I open the door to the FAIR school and the first person I see is Tom Kelley. My nerves collide with tremendous excitement as I realize I actually get to meet a Medal of Honor recipient. I catch the eyes of the Chairwoman and she begins to walk Tom Kelley over to me. I can’t help but focus solely on him; everything around me goes into a blur. I feel that a handshake does not suffice for my overwhelming emotions, so I lay my other hand on top of his in hopes that it will convey the utter honor I feel meeting him. His creased smile and warm hands comfort me and put me at ease. I have seen videos and read stories about him, but to finally meet him in person makes it all so real.
In that split second, a scene of Tom flashes across my mind. He’s reaching, not for my hand to shake, but for his brother. Whether it is grabbing the helm to maneuver himself between his men and enemy fire, shaking the hands of his sailors after a long mission at sea or folding them in humble prayer for our country, I know those hands have done incredible and unexplainable things. Hands that shaped history are now shaking my own.
An hour goes by and, as I’m wandering around the building tying up loose ends before the press conference starts, I walk past a room with a handful of middle school students leaning forward in their chairs and Tom Kelley standing in front of them. I peek my head around the doorframe and find a little window between two of the news station cameras to watch the interaction. All eyes are locked on Tom as he tells first-hand accounts of bravery and sacrifice that, prior to this, the students have only read about.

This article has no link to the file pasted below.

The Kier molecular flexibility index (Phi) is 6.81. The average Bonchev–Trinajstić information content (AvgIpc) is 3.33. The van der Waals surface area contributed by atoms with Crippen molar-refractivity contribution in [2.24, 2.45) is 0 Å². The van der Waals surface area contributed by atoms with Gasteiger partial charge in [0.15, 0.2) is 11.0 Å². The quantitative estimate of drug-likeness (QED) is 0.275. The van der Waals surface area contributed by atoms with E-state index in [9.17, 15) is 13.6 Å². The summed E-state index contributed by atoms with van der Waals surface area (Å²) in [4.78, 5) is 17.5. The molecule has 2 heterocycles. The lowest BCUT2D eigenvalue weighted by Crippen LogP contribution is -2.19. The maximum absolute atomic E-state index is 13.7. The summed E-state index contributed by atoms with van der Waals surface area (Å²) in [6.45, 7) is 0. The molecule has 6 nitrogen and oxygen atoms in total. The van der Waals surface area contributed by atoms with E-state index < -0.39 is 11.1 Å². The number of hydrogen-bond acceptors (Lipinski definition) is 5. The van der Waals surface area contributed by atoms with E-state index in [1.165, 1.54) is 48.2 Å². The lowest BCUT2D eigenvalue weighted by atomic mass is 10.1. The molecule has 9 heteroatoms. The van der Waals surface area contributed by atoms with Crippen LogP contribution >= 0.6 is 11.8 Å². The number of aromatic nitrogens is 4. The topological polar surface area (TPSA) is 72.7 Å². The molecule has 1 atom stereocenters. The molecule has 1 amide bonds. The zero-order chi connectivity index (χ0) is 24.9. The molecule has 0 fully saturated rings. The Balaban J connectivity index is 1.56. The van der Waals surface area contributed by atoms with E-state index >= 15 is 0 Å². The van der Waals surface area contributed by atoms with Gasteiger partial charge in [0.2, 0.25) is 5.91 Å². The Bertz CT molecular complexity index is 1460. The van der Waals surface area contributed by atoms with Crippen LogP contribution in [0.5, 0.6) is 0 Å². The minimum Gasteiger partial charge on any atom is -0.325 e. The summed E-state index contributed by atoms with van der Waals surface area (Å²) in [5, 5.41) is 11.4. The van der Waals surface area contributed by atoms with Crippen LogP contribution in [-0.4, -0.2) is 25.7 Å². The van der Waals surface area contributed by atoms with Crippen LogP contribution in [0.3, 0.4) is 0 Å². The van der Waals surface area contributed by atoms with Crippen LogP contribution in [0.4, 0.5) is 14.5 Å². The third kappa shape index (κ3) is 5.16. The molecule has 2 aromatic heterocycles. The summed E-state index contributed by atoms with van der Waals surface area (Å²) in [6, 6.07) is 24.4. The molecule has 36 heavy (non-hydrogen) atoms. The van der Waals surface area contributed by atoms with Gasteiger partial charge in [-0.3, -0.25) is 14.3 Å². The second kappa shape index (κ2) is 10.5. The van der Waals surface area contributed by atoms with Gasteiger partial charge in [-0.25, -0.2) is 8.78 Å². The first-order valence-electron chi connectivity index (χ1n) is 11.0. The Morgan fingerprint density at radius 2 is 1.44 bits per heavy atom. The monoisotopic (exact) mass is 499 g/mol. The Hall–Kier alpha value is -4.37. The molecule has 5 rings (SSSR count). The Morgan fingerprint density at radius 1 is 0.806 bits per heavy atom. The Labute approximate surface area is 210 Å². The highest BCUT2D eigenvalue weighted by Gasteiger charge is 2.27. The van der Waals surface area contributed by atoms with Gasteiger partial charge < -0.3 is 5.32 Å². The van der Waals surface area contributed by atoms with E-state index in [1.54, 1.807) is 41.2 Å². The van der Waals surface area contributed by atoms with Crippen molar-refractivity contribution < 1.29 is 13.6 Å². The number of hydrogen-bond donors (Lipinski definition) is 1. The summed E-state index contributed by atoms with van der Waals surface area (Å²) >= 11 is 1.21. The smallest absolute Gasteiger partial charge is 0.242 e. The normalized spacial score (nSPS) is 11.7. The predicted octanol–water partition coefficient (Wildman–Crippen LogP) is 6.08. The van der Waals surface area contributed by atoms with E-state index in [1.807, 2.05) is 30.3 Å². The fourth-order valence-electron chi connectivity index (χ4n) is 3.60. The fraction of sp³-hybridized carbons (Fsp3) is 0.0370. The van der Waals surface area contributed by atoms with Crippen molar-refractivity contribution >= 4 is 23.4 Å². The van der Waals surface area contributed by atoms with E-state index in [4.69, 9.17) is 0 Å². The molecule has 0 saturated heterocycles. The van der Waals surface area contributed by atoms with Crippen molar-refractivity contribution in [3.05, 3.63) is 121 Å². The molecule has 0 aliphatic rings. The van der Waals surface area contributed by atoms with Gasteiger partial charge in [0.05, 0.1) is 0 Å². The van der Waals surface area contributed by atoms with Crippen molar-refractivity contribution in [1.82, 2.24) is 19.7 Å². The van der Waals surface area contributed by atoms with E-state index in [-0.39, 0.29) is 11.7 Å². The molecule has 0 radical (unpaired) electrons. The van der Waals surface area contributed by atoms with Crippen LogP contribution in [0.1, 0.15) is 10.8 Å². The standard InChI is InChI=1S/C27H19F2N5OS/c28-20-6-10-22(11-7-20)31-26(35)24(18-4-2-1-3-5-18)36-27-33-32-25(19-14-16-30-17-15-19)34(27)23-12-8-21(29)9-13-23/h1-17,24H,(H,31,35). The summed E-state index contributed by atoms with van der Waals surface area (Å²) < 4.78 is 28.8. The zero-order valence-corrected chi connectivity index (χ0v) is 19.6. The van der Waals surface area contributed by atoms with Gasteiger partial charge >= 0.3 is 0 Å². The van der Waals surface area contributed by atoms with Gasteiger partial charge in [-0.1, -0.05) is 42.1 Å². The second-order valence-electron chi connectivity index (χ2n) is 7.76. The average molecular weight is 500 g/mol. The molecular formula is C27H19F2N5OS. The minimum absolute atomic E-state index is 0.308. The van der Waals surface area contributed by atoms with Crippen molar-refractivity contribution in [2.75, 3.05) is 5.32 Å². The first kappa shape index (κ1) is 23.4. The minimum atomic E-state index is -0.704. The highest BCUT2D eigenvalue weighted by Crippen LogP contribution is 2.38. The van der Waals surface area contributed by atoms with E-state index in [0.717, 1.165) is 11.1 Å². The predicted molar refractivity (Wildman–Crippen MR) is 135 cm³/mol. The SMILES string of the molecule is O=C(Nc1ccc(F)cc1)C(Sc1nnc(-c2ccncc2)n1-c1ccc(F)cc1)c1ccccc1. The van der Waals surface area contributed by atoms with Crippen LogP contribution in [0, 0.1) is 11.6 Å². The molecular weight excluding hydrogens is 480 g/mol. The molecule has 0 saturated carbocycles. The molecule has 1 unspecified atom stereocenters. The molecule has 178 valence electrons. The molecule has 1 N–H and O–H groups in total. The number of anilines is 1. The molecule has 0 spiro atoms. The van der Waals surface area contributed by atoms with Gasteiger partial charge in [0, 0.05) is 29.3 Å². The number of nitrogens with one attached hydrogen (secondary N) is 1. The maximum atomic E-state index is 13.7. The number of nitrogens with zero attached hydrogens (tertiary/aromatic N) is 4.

In that moment I feel chills run down my body. A history book character is literally standing right in front of these students, telling stories and answering their questions. Compelling is too small a word to describe what it is like to watch the younger generation find fascination in the Medal of Honor.
Before I had the opportunity to meet Tom Kelley I heard from multiple people, multiple times, that the recipients are incredibly humble and do not believe they did anything that any one of their teammates would not have done in the same circumstance. To the recipients, the Medal of Honor is not an award; it is a responsibility. It is not something that they wear for themselves or because they even think they deserve it. The recipients wear their Medals as a way to honor their teammates, fallen servicemen and women, and thousands of other military members who have served our country and have not been recognized for their heroic actions.
“We are just ordinary people put into extraordinary circumstances who decided to do the right thing,” said Tom Kelley, in between bites of his plain hamburger. Sitting across the table from him at a hole in the wall diner, having regular conversation, I couldn’t rest my smile. It was in that moment that I truly believed that I was, as an ordinary person, capable of extraordinary things. He and his fellow recipients truly are the definition of humble heroes.